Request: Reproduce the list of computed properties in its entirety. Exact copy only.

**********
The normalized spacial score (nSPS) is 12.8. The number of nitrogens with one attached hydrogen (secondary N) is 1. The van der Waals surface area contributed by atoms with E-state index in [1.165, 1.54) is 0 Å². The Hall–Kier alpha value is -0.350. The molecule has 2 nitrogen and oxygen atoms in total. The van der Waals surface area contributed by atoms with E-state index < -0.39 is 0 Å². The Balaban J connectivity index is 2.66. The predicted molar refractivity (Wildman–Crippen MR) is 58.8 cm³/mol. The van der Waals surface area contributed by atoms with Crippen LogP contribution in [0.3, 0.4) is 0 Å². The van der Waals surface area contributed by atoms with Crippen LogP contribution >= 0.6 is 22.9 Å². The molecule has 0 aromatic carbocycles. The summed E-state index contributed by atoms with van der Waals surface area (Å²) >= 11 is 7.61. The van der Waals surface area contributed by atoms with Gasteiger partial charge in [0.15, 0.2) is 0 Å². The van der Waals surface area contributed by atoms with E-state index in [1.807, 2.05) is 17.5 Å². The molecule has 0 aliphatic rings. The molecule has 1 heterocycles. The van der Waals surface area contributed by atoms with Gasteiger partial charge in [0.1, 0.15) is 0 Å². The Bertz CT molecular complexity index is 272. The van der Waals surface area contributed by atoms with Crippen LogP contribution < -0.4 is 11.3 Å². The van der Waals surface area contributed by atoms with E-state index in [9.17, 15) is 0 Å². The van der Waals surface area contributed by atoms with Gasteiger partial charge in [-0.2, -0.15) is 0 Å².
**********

The normalized spacial score (nSPS) is 12.8. The number of nitrogens with one attached hydrogen (secondary N) is 1. The van der Waals surface area contributed by atoms with E-state index in [1.165, 1.54) is 0 Å². The Hall–Kier alpha value is -0.350. The molecule has 2 nitrogen and oxygen atoms in total. The van der Waals surface area contributed by atoms with E-state index < -0.39 is 0 Å². The Balaban J connectivity index is 2.66. The predicted molar refractivity (Wildman–Crippen MR) is 58.8 cm³/mol. The van der Waals surface area contributed by atoms with Crippen LogP contribution in [0.3, 0.4) is 0 Å². The van der Waals surface area contributed by atoms with Crippen LogP contribution >= 0.6 is 22.9 Å². The molecule has 0 aromatic carbocycles. The summed E-state index contributed by atoms with van der Waals surface area (Å²) >= 11 is 7.61. The van der Waals surface area contributed by atoms with Gasteiger partial charge in [0.15, 0.2) is 0 Å². The van der Waals surface area contributed by atoms with E-state index in [1.807, 2.05) is 17.5 Å². The molecule has 0 aliphatic rings. The molecule has 1 heterocycles. The van der Waals surface area contributed by atoms with Gasteiger partial charge in [0.1, 0.15) is 0 Å². The Bertz CT molecular complexity index is 272. The van der Waals surface area contributed by atoms with Crippen LogP contribution < -0.4 is 11.3 Å². The van der Waals surface area contributed by atoms with E-state index in [9.17, 15) is 0 Å². The van der Waals surface area contributed by atoms with Gasteiger partial charge in [-0.2, -0.15) is 0 Å².